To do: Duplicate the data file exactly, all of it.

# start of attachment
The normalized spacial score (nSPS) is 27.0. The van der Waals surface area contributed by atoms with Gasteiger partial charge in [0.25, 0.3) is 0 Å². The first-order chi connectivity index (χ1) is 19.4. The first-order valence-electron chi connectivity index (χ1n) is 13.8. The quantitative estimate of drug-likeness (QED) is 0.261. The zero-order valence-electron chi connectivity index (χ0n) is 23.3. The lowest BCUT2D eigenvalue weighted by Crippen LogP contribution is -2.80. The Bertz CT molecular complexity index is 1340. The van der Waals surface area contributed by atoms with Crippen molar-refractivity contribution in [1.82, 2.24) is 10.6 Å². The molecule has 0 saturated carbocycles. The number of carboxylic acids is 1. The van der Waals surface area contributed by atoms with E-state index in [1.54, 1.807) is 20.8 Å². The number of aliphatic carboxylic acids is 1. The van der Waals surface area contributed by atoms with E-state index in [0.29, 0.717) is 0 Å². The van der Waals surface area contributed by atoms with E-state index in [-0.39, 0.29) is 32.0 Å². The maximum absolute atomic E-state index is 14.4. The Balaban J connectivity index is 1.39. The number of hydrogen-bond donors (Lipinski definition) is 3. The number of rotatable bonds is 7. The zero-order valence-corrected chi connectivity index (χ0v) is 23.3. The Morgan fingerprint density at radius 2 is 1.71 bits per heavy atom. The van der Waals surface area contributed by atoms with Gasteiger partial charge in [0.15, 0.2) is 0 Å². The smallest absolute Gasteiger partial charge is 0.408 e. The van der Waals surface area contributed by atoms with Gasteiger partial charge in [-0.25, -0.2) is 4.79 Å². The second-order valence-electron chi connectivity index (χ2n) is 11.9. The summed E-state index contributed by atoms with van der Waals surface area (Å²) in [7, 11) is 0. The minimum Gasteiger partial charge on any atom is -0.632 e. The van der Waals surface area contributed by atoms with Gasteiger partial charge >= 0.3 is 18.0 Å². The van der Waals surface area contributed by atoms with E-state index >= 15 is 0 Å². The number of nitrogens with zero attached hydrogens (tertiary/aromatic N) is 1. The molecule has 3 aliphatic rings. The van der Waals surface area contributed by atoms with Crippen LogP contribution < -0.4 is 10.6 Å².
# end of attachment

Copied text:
The normalized spacial score (nSPS) is 27.0. The van der Waals surface area contributed by atoms with Gasteiger partial charge in [0.25, 0.3) is 0 Å². The first-order chi connectivity index (χ1) is 19.4. The first-order valence-electron chi connectivity index (χ1n) is 13.8. The quantitative estimate of drug-likeness (QED) is 0.261. The zero-order valence-electron chi connectivity index (χ0n) is 23.3. The lowest BCUT2D eigenvalue weighted by Crippen LogP contribution is -2.80. The Bertz CT molecular complexity index is 1340. The van der Waals surface area contributed by atoms with Crippen molar-refractivity contribution in [1.82, 2.24) is 10.6 Å². The molecule has 0 saturated carbocycles. The number of carboxylic acids is 1. The van der Waals surface area contributed by atoms with E-state index in [1.54, 1.807) is 20.8 Å². The number of aliphatic carboxylic acids is 1. The van der Waals surface area contributed by atoms with E-state index in [0.29, 0.717) is 0 Å². The van der Waals surface area contributed by atoms with E-state index in [-0.39, 0.29) is 32.0 Å². The maximum absolute atomic E-state index is 14.4. The Balaban J connectivity index is 1.39. The number of hydrogen-bond donors (Lipinski definition) is 3. The number of rotatable bonds is 7. The zero-order valence-corrected chi connectivity index (χ0v) is 23.3. The Morgan fingerprint density at radius 2 is 1.71 bits per heavy atom. The van der Waals surface area contributed by atoms with Gasteiger partial charge in [0.15, 0.2) is 0 Å². The smallest absolute Gasteiger partial charge is 0.408 e. The van der Waals surface area contributed by atoms with Gasteiger partial charge in [-0.25, -0.2) is 4.79 Å². The second-order valence-electron chi connectivity index (χ2n) is 11.9. The summed E-state index contributed by atoms with van der Waals surface area (Å²) in [7, 11) is 0. The minimum Gasteiger partial charge on any atom is -0.632 e. The van der Waals surface area contributed by atoms with Gasteiger partial charge >= 0.3 is 18.0 Å². The van der Waals surface area contributed by atoms with E-state index >= 15 is 0 Å². The number of nitrogens with zero attached hydrogens (tertiary/aromatic N) is 1. The molecule has 3 aliphatic rings. The van der Waals surface area contributed by atoms with Crippen LogP contribution < -0.4 is 10.6 Å².